I just don't see how there is a "right" that applies to my friends and neighbors that is the same black and white "right" when dealing with paper-laden international banks. I won't cheat the bank by spending an erroneous $10,000 deposit to my account. But I won't pay more than I am obligated literally under the terms of the agreement. It's that simple. They pay attorneys hundreds of thousands of dollars a year to not create loopholes. It's not my job or ethical obligation to tell them they're wasting their money.

Interacting with friends and neighbors in my small community is an ethical environment that in no way is comparable to the ethical environment of interacting with the international community of multi-billion dollar corporations. If that opinion makes it difficult for someone on a personal level to trust me, it's their problem not mine.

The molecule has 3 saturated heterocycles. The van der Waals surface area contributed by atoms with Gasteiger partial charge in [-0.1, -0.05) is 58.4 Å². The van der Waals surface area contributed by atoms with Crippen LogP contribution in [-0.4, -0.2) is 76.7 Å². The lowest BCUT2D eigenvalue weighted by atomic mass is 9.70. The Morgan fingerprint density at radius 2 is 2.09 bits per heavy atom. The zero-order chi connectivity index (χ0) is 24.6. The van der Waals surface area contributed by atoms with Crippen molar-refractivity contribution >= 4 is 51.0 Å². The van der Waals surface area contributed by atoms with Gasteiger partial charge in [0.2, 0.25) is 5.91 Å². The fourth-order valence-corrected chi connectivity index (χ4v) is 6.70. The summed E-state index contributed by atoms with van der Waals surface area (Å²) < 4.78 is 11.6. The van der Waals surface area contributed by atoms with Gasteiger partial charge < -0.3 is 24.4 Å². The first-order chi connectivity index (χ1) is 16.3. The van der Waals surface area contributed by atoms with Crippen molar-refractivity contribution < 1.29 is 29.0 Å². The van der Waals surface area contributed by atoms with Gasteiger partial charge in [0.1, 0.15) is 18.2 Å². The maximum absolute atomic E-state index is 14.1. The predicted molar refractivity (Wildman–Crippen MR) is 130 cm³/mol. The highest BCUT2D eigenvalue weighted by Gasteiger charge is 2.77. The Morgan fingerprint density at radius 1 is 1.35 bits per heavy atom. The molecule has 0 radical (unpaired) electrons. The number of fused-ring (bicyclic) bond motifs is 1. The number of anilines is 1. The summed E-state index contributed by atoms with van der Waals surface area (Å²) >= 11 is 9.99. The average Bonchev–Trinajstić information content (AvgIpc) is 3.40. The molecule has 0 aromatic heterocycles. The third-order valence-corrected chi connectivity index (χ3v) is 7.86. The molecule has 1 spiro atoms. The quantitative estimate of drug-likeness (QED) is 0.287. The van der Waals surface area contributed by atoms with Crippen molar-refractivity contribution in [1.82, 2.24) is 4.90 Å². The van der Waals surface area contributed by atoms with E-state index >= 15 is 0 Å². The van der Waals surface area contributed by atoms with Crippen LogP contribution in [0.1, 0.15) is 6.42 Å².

:rant:

Now to bring it back to the subject. Just how is it ethical that such a corporation offers you an ongoing service that depends upon the equipment they provide and install but won't include the maintenance of the equipment in the basic charge? How does that fit within any sense of fair play? And the answer isn't "that's what all the multi-billion dollar international corporations do."

Edited by phrelin, 11 June 2010 - 12:37 AM.

"In a hundred years there'll be a whole new set of people."
"Always poke the bears. They sleep too much for their own good."

"If you're good enough, they'll talk about you." - Tom Harmon
A GEEZER who remembers watching TV in 1951 and was an Echostar customer from 1988 to 2008, now a Dish Network customer.
My AV Setup
My Slingbox Pro HD Experience
My Blog: The Redwood Guardian





Protected By... spam firewall...And...